USA TODAY US Edition
Marathon survivor donates prosthetics
When Heather Abbott lost her leg because of injuries in the 2013 Boston Marathon bombings, she promised herself she would do whatever it took to wear high heels again.
Not only were her heels a staple of her wardrobe, they were a mark of confidence and womanhood that she wasn’t going to let the bombing take away from her. It had already taken enough.
And so, with a custom-made and carefully detailed prosthetic leg, she was back in high heels only six months later.
Out of gratitude for the donations she received after the bombing, 40-year-old Abbott created the Heather Abbott Foundation to help fund the pricey prosthetics for other amputees.
“Not having to give up anything and going back to my life the way it was before was extremely important to me,” she said. “I knew it was something that I need to help me heal.”
The foundation’s first donation went out Monday to Hillary Cohen, 26, a Massachusetts woman who developed a tumor on her right heel at age 13. As she grew older, the tumor grew bigger, making simple activities such as walking and sleeping excruciating.
At 24, she decided enough was enough and had her right foot amputated.
Abbott said Cohen was so supportive of her foundation when they met that she knew she would be the first one to receive the donation of a prosthetic leg made by Next Step Bionics & Prosthetics, located outside Boston.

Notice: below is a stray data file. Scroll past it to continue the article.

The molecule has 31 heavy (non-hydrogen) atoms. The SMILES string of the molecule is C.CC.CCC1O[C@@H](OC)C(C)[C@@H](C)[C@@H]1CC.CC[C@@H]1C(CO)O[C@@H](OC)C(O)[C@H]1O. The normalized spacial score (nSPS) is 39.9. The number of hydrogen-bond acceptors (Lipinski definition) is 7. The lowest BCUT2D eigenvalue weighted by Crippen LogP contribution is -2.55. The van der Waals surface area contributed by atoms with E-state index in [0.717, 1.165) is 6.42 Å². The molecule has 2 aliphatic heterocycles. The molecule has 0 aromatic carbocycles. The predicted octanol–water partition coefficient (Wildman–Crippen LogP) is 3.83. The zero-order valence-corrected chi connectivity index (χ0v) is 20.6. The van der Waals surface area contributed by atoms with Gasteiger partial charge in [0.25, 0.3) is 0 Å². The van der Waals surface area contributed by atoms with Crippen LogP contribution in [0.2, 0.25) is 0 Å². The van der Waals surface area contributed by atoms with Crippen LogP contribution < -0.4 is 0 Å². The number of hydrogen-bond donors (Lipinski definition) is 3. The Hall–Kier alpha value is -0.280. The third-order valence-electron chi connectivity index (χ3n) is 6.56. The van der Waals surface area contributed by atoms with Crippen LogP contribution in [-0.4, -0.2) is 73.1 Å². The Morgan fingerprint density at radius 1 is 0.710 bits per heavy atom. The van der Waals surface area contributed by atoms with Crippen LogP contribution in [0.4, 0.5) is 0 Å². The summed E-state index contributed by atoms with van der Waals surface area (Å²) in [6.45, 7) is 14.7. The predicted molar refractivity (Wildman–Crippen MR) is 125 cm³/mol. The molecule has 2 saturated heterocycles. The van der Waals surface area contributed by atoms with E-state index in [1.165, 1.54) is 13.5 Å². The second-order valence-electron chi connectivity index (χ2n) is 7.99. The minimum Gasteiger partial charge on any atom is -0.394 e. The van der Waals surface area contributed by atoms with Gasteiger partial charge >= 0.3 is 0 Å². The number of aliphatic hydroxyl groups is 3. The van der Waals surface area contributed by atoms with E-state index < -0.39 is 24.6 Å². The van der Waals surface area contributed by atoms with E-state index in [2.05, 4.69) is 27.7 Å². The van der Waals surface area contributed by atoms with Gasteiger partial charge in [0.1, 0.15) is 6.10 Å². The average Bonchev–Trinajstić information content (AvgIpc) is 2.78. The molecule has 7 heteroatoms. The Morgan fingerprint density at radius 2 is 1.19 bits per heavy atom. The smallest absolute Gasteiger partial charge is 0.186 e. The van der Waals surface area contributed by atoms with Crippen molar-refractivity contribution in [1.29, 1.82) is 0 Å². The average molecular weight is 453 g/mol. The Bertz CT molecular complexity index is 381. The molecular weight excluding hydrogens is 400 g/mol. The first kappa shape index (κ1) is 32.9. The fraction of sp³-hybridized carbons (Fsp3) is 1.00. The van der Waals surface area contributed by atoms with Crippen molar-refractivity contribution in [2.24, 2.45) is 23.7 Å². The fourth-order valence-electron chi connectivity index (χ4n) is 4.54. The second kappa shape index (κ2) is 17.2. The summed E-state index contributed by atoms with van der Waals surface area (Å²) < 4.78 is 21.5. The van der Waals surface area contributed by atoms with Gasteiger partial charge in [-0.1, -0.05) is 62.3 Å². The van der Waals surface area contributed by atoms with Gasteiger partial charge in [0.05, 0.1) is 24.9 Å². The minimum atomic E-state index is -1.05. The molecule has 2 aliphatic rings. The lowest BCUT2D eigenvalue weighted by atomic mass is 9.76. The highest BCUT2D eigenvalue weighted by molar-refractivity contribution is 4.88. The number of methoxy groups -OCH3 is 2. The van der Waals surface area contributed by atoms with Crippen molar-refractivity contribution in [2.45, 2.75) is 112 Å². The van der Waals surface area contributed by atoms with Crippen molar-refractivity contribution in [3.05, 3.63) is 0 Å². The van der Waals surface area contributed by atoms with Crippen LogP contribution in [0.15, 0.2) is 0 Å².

“It’s better than my other leg,” Cohen said at the Next Step office, brimming with emotion and donning her new prosthetic leg and 3-inch, bedazzled wedges.
This prosthetic leg, created by Next Step, not only matches Cohen’s skin color but is detailed right down to the veins and toenails.
Arthur Graham, a prosthetist for Next Step, said the prosthetic leg such as the one that Cohen received is “a work of art.”
First, the prosthetic is fitted and cast to the amputee’s leg. Then it is sent to an artist in England who mixes the color for the skin, adds the silicon covering, paints on freckles and adds shading for muscles.
A prosthetic leg like the one Cohen received would typically cost around $70,000.
Next Step cut the price in half for the Abbott Foundation so that the foundation could give the prosthetic to Cohen for free.
Although it may seem menial, Cohen said, she feels as if she missed out on something when she was younger by not being able to wear heels — that mark of wobbly adolescence and coming of age.
“I’ve never got to experience that part of becoming an adolescent,” she said. “It was mildly upsetting that (heels) were not a part of my life.”
Now, thanks to Abbott, she has some shoe shopping to do.